17 of 17 people found the following review helpful
A curate's egg,
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This review is from: The Tea Enthusiast's Handbook: A Guide to the World's Best Teas (Paperback)
I searched for an English-language book to learn more about tea, and this seems to be one of the most popular right now. It is more consistent than Wikipedia, and reading it is more informative than scouring assorted websites, but not by enough. I am left disappointed.
On the good side, this book has lots of information that is tricky to find elsewhere. It also appears technically sound. The photographs and illustrations are well done and add a great deal to the appeal of the book, while also providing useful background.
On the bad side, the book reads like the ramblings of a new convert. It is repetitive, there are many overly vague references to the fame of various teas, and the tasting notes are ridiculously unspecific. The writing is uneven and often lacks substance. Finally, the title is misleading.
The book only briefly discusses technical issues. This is perhaps understandable given the apparent lack of technical information about tea available in English. However, the book does not compensate by delving into the myths and marketing in significant detail. Nor does it go into much detail about the vast variety of different teas, about which the authors do seem to know quite a lot: this cornucopia is simply hinted at. With such a rich history, and a large variety of teas to write about, it should have been straightforward to construct a story about the when and why, or to provide more details about the what, even in the absence of facts about the how. The result is an enthusiastic but low-content volume.
Most seriously, I found the title misleading. The book only covers a small list of teas, perhaps chosen to be representative of the main styles or the range of interests of the authors. On page 63 it is mentioned that there are believed to be nearly 10,000 distinct green teas from China, but no attempt is made to provide an overview of this variety. There is not even an explanation of the Ten Famous Teas, even though this list is mentioned several times (there is no fixed list but it does tend to include Long Jing/Lung Ching and a few other teas). Several teas are also mentioned in passing as points of comparison in tasting notes, which is quite frustrating.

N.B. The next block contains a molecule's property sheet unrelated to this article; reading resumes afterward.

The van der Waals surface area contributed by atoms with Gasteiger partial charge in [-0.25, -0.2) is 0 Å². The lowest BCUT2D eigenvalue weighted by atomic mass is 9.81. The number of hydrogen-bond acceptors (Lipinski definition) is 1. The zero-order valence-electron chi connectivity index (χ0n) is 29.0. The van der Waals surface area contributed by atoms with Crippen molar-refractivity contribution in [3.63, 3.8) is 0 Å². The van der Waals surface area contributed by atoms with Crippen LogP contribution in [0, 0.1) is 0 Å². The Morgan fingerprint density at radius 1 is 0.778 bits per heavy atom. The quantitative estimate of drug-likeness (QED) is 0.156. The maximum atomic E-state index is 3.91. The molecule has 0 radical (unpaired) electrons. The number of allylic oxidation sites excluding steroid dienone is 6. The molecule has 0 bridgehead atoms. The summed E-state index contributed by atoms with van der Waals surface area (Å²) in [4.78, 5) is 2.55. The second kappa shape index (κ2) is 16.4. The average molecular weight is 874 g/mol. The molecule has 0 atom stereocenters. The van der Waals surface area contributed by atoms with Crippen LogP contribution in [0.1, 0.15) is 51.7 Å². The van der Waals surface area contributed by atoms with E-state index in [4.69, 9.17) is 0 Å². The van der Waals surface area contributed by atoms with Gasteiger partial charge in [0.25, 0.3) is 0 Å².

Perhaps I am biased in comparing this to a different field, but the high standard of wine and spirits writing shows that it is possible to write about a complex beverage while simultaneously being informative and entertaining. I do hope someone sits down and takes the effort to write a classic tome about tea along the lines of Hugh Johnson's The World Atlas of Wine, and that others then continue on to the heights of Tom Stevenson's The Sotheby's Wine Encyclopedia or Jancis Robinson's The Oxford Companion to Wine.
Overall, a qualified recommendation.
Edit: in the meanwhile I have found that both The Tea Drinker's Handbook and Tea: History, Terroirs, Varieties do a better job in nearly every way, and I do not hesitate to recommend either (or both) over this book.